Arkan: 00:36:37 Thank you so much, that is a beautiful question. You know there is so, most people seeking to help in make sure that the earth doesn’t, it’s not destroyed by human activities and people who want to protect and take care of the earth. There’s a lot of people who are afraid of insects and snakes and this and that. So that is a contradiction. Don’t be afraid of the earth, you know, if all those snakes and insects and cold and wind storms and all of that is the earth.
Bryan: 00:37:29 Yeah.
Arkan: 00:37:30 You know, so we cannot have a relationship with something that we’re afraid of. We can’t, you know, so uh, we can have respect. And we can have a, the awareness that what is in front of us is a really powerful and have respect and be careful. Have some caution in some cases, but not fear, not fear. It’s very difficult to have a good relationship with someone that we are afraid of. In all of those elements that people are afraid of are the earth. The snake is the earth. The mountain is the earth. The wind is the earth. So where is the wisdom for us to do our work going to come from? The wisest entity on this earth that can tell us how to bring the environment back to a state of balance. The one who knows that more than anyone is the earth herself.
Bryan: 00:38:45 Yeah.
Arkan: 00:38:45 This may be weird for, you know, in, in western culture, maybe not for everyone. For some scientists actually it’s not weird what I’m going to say, but for indigenous people is natural. You know, we can have communication with the earth. There are ways in which we can read what the earth is trying to tell us. We can learn directly from her. She can guide us. She is the wisest scientist and and source of information for asked to find a solutions is the earth herself. Like how can we find, how can we keep open that channel of communication with the earth when we stress her? When she think, when we think she’s wanting to hurt us. When we think that she’s mean, you know, so we, we know that they’re dangers, that we have to learn how to live on the earth and be careful. But that doesn’t mean the earth wants to hurt us. That mean when something happens, we didn’t have the wisdom, we were not careful or we were not listening, you know, to that, to the signs telling us to be careful. Your question is very important Bryan. Thank you for asking that. That, that, you know, I’m not telling people, hey, you know, go play with the rattlesnakes.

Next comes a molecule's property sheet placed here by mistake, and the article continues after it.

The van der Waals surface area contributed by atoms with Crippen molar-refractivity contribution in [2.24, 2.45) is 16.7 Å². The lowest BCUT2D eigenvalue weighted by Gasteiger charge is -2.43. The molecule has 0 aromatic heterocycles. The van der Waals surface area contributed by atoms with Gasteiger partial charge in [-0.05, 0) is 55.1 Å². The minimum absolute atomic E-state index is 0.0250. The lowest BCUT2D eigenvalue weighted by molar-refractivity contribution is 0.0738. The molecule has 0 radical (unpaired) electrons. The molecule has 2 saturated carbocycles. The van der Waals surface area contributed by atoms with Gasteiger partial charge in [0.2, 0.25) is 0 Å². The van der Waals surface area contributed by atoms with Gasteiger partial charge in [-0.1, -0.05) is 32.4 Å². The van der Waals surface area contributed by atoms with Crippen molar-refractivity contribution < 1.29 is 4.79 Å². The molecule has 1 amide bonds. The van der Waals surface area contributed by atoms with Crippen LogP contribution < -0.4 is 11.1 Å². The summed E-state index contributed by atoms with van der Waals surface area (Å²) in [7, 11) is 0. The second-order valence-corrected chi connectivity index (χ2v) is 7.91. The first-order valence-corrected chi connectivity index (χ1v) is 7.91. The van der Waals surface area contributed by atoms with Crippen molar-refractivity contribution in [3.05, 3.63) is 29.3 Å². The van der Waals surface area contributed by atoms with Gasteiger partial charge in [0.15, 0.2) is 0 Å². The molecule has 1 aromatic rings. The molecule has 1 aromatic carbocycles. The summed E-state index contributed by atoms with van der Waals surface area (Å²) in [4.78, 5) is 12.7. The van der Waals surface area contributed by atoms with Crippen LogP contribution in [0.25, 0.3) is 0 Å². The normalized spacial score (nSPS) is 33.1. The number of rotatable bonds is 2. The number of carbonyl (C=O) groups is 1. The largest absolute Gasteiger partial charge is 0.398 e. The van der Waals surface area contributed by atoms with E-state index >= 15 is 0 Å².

Bryan: 00:40:18 Yeah,
Arkan: 00:40:20 You better be careful if you’re in front of a rattlesnake, but don’t hate rattlesnakes. Don’t kill them if you see one, just be careful. Yes. Don’t step on them, don’t touch them and you know, and if you see one, say hello, you’re so beautiful and walk away. Don’t. Respect for environment. And also find, find out what is the wisdom of rattlesnakes. Don’t make them your enemy because they are not.
Bryan: 00:40:56 What about mosquitos though?
Arkan: 00:40:56 Those are difficult to be friends with.
Bryan: 00:41:00 Yeah.
Arkan: 00:41:00 They also play a role. They give me a hard time and I have to be very patient, you know.
Bryan: 00:41:08 Well, one thing I wanted to say is that, how do you offer what you have to offer in a way that doesn’t puff yourself up or make you seem, you know, maybe more important than you really are?